Mona Lisa and the Nude oman by Da Vinci
Few paintings in history have received as much discussion, debate and parody than has Leonardo da Vinci's Mona Lisa. Believed to have been painted between 1503-1506, its mystery remains locked into the wry grin that crosses the Mona Lisa's lips. This is the distinguishing feature of what may well be the most famous portrait in the world. But upon closer consideration of this painting, as well as of The Nude oman, a painting that is often identified as a slight variation of the original Mona Lisa, we can see that the playful smirk on the subject's face is only part of what makes her such a compelling muse.
In attempting to understand just precisely what the subject of this painting meant to the Italian Renaissance artist who captured her, it is useful to attempt to determine the identity of the figure.…… [Read More]
He addressed her simply as "madam," refusing to grant ownership of the face he addressed to the wife of the Gioconda merchant it was rumored had modeled for the painting, querying her as to the secrets she so impishly withheld.
"I have studied you, I have studied Leonardo your creator and God, and still you only smile, never so much as a whisper stirring your lips," the Emperor muttered quietly, his face cast in the flickering shadows that more brightly illuminated the painting across from him. "Like me, da Vinci was a man who knew his worth at a young age, showed his brilliance time and again in many arenas, like me as well -- surely he did not intend for you to keep his secrets!"
But no matter how earnestly the Emperor pleaded, how harshly he chastised or how desperately he begged, the Mona Lisa only smiled in return.…… [Read More]
The controversies around her smile and eyes have generated almost as much research and debate as the painting itself. Anyone who has seen Leonardo's Mona Lisa had the illusion that the Gioconda was staring at them irrespective of their angle. There have been numerous scientists who have attempted to deconstruct this particular aspect, and explain how human sight responds to Mona Lisa's eyes. For instance, Margaret Livingstone, a professor at Harvard University, has argued that the painting is most effective when viewed peripherally, and that Gioconda's smile is most striking when looking directly at her eyes.
Contemporary response was not necessarily favorable to the painting as Leonardo's contemporaries did not consider the Mona Lisa Leonardo's most important work. everal accounts of Italian painting written during the artist's life or a little later, fail even to mention it. For instance, Paolo Giovio, writing shortly after Leonardo's death in 1519, simply states…… [Read More]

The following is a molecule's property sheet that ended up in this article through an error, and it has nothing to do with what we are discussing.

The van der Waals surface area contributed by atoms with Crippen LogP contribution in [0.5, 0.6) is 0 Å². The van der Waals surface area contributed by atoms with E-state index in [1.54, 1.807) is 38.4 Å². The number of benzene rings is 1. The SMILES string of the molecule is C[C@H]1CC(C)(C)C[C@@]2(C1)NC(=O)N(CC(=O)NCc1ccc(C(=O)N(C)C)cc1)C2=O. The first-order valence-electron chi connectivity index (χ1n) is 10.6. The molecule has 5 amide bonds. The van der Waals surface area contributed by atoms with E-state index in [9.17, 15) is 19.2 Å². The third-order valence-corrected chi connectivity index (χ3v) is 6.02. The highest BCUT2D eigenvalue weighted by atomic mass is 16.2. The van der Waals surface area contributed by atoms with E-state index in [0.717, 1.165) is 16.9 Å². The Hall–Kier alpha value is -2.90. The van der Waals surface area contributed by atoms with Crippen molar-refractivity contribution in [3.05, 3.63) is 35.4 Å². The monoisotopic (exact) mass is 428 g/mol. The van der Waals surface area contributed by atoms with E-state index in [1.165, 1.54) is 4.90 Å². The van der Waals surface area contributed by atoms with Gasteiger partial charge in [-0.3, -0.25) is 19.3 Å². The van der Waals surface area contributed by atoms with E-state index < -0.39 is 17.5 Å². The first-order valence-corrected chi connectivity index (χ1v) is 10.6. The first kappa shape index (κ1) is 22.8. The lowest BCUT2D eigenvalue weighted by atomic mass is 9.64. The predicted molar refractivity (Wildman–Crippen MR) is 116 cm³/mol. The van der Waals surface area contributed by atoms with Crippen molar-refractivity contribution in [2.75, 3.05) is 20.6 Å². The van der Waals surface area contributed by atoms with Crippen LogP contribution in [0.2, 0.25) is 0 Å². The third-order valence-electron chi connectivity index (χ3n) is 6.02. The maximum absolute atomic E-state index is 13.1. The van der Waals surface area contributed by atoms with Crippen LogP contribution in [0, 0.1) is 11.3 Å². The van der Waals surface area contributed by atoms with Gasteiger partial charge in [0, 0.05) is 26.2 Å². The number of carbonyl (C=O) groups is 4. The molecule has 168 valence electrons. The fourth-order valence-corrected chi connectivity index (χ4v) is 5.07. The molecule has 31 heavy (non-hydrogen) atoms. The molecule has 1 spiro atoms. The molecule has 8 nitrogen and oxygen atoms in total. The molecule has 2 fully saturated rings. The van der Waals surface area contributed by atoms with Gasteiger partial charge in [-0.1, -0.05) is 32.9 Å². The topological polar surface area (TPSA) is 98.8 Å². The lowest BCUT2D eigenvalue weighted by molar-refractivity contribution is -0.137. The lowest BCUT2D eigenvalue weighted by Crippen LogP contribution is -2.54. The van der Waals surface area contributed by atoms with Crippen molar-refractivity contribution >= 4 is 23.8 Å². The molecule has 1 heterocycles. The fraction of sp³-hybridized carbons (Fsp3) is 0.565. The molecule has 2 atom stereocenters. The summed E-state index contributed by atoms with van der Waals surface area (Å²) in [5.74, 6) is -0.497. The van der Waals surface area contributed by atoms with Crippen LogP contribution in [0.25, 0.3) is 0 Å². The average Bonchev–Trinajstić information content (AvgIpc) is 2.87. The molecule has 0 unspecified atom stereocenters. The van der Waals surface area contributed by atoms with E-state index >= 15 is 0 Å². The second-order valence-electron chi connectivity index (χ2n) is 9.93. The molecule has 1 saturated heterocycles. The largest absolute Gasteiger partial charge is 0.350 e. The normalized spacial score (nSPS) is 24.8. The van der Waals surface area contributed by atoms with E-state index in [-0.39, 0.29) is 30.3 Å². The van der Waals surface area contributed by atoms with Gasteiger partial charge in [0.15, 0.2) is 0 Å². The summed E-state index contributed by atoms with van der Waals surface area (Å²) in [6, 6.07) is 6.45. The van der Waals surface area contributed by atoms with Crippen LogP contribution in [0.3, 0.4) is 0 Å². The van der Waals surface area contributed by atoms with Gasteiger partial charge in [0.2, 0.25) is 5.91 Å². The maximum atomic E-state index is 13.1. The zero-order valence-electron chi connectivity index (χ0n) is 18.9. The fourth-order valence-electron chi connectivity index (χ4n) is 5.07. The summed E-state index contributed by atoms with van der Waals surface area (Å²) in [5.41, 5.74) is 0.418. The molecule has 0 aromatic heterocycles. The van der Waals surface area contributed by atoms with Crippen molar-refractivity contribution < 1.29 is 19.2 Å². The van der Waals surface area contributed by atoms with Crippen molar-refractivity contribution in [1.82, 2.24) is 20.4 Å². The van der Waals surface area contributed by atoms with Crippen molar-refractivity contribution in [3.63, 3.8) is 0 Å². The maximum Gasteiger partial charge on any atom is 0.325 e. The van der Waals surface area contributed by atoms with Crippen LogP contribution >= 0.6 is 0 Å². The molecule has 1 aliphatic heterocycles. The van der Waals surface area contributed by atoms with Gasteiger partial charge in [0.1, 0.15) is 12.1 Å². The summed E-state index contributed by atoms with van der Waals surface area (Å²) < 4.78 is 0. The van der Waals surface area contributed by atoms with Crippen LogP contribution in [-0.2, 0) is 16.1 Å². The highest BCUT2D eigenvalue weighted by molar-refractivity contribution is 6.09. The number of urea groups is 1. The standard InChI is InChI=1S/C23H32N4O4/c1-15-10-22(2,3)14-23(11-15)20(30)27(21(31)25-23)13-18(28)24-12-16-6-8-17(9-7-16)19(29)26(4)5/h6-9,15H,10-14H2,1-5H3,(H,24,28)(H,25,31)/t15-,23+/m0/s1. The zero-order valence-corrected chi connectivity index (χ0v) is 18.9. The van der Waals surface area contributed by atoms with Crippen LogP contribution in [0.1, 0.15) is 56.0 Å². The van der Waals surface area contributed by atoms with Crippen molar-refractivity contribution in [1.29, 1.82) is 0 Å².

The theory speculates that the name Mona Lisa is actually a play on the words Amon-L Isa who is an Egyptian God and an Egyptian Goddess blended together (Why The Mona Lisa Smirks A Book eview of The Da Vinci Code by ev. Marty Fields (http://www.thirdmill.org/newfiles/mar_fields/CH.Fields.WhyTheMonaLisaSmirks.7.9.04.html).
While both of these theories are religiously based there is also a theory that is not based in any religion and that is the theory of a self-portrait. According to this theory the painting of the Mona Lisa is actually a feminine version of a self-portrait by the artist himself.
In the self-portrait theory it is said that the artist painted hidden messages into the painting using symbols (Mystery of the Mona Lisa (http://www.unmuseum.org/leocode.htm).
Whether there will ever be evidence located that can prove or disprove any of the theories surrounding the Mona Lisa painting the world has had a wonderful time loving her,…… [Read More]
Recently at least one mystery has been solved. A current article in Reuters Berlin states that Dr. Armin Schlechter has discovered dated notes in the margin of a book in the Heidelberg University Library that confirm that the identity of the Mona Lisa is Lisa del Giocondo wife of the wealthy Florentine merchant of those times, Francesco del Giocondo. (Elgood) Although she has always been the primary candidate, again the mystery that surrounded her origin became part of the aura of excitement that is the Mona Lisa. However, what exactly she is smiling about will always remain, and rightly so, a mystery debatable for the next five hundred years and beyond.
Adams, Laurie. Art and Psychoanalysis. New York: IconEditions, 1993.
Arasse, Daniel. "The Gioconda Code." Queen's Quarterly Summer 2006: 180-187
Elgood, Giles (Ed.) "Mona Lisa' Model Identified, Experts Say" Reuters Berlin 01-14-2008
Gentleman, Amelia. "How She Got Her…… [Read More]
Mona Lisa Smile
The movie "Mona Lisa Smile" has within its plot and theme a number of examples of gender construction, and the characters play out their roles based largely on the concept of the social construction of gender. This paper will delve into how gender roles are portrayed in the film, and the paper will use available literature and critiques of the social construction of gender.
Social Construction of Gender
An article in The Feminist Agenda points out that a social construction does not just appear suddenly in the natural world; instead, a social construction is invented by or created by society. It is invented and developed through "cultural practices and norms" and as it becomes a social construct it may "govern the practices, customs, and rules concerning" the way we understand and use them (Feminist Agenda). The article explains that various social pressures work to "reinforce the idea…… [Read More]
Pioch also comments on the delicate and gradual blending and dissolving of the painting's colors and figures, which da Vinci achieved with the sfumato technique.
An interesting fact of da Vinci's life and attitude towards painting is provided in a biography of the artist by Antonina Vallentin: "Leonardo himself knew that masterpieces are born of [his] fear and doubting." Apparently almost crippled with fear at the start of a new project, da Vinci worked under extreme emotional stress. This makes the calmness of the Mona Lisa all the more striking. My aesthetic response towards the painting has only been strengthened, but not altered, by the background information on its creation and the magnificent artist behind it.